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One of the main reasons this company was set up was because of information we found concerning The SERPS Pension Fiasco perpetrated by this and Previous Governments. Anybody who had requested information concerning the Inheritance of SERPS between 1987 and 1999 would more than likely have received incorrect and incomplete, either directly or indirectly, information from the Government. The fact that a Report by the Auditor General in 1999/2000 suggesting that a compensation scheme be made readily available and advertised shows the duplicitous nature of the Department running the scheme. A very few know of the scheme although it could cost in excess of £20 billions and take 50 years to put right.

WHY SHOULD YOU COMPLAIN

• The background
• SERPS A Key Objective of the Social Security Act 1986
• What went wrong?
• How did it happen?
• Did the Government attempt to address their failings, a new scheme
• What can you do?

The Background

Everybody should be able to rely on the accuracy and completeness of information provided by Government departments and large so called professional conglomerates. This is particularly true in the case of pensions, where people need to plan ahead, and where, without reliable information, they may make personal decisions that are not in there best interests. Providing misleading information can have very serious financial consequences to many, not just those who received the misleading information directly.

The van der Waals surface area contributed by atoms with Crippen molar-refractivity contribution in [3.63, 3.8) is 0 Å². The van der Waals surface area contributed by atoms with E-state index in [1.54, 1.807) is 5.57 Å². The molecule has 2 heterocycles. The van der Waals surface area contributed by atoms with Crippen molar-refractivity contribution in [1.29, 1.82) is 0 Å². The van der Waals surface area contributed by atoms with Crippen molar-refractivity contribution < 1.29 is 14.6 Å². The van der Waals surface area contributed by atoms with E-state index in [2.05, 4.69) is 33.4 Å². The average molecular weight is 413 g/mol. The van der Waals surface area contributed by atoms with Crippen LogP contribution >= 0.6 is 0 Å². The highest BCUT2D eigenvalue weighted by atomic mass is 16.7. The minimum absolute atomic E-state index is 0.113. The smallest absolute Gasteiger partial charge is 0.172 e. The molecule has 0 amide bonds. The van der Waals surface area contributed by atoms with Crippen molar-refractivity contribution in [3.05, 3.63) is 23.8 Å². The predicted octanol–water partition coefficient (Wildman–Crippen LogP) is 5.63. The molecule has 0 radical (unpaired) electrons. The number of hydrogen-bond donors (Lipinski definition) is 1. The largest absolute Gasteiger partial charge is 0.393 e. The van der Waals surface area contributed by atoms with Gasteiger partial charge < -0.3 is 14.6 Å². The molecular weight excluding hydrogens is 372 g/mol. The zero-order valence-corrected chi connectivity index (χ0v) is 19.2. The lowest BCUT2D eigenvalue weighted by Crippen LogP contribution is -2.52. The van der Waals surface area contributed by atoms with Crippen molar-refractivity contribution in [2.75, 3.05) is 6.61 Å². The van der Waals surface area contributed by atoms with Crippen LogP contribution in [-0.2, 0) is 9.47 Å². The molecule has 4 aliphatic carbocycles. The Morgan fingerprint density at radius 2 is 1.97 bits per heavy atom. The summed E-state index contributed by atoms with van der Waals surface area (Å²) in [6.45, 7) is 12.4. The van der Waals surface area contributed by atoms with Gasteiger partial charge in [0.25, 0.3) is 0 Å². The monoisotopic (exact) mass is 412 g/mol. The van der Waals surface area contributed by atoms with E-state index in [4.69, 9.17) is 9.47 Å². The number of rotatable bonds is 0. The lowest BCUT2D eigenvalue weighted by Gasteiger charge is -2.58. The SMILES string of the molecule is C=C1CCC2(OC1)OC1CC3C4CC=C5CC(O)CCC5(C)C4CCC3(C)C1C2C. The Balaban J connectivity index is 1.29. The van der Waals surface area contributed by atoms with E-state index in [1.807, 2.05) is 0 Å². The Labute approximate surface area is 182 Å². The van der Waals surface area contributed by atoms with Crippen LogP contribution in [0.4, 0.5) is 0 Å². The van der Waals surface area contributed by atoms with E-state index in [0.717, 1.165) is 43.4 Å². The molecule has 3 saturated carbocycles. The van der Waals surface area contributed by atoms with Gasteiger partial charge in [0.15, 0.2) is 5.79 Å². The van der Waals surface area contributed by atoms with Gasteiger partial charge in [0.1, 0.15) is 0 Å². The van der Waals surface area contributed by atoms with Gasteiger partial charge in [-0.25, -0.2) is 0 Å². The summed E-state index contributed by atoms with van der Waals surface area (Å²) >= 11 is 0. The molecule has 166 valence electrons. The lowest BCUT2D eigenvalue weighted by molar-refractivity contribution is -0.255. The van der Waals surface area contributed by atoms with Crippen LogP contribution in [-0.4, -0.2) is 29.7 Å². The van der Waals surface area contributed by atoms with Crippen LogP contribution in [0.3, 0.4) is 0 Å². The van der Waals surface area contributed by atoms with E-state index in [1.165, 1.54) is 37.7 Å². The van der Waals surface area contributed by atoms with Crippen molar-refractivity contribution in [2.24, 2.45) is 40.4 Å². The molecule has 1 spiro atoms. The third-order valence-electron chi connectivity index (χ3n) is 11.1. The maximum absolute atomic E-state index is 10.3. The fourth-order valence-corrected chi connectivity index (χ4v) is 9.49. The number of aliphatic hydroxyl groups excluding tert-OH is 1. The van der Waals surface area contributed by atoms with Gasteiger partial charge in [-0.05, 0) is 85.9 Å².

State Earnings Related Pension (SERPS)

The main parts of the state pension were the basic retirement pension and the additional pension. This additional pension was called the State Earnings Related Scheme (SERPS).

In 1986 the law was changed to reduce the amount of SERPS that widows (and some widowers) could inherit from their husband (or wife) from a maximum 100% to a maximum 50%. This was to bring SERPS into line with most company pension schemes. This change was originally planned to start from 6 April 2000.

However, the Department Of Social Security (later Benefits Agency) did not correct the information they gave people straight away. Some people were still getting the wrong information until as late as 1999.

What went wrong?

A key objective of the Social Security Act 1986 was to reduce the future burden of the State Earnings-Related Pension Scheme (SERPS) – the current state second pension – on the National Insurance Fund. This was to be done by providing greater flexibility for people to contract out of the Scheme. The benefits obtained from SERPS were to be gradually reduced to what were considered more affordable proportions through a series of measures taking affect from towards the end of the twentieth century.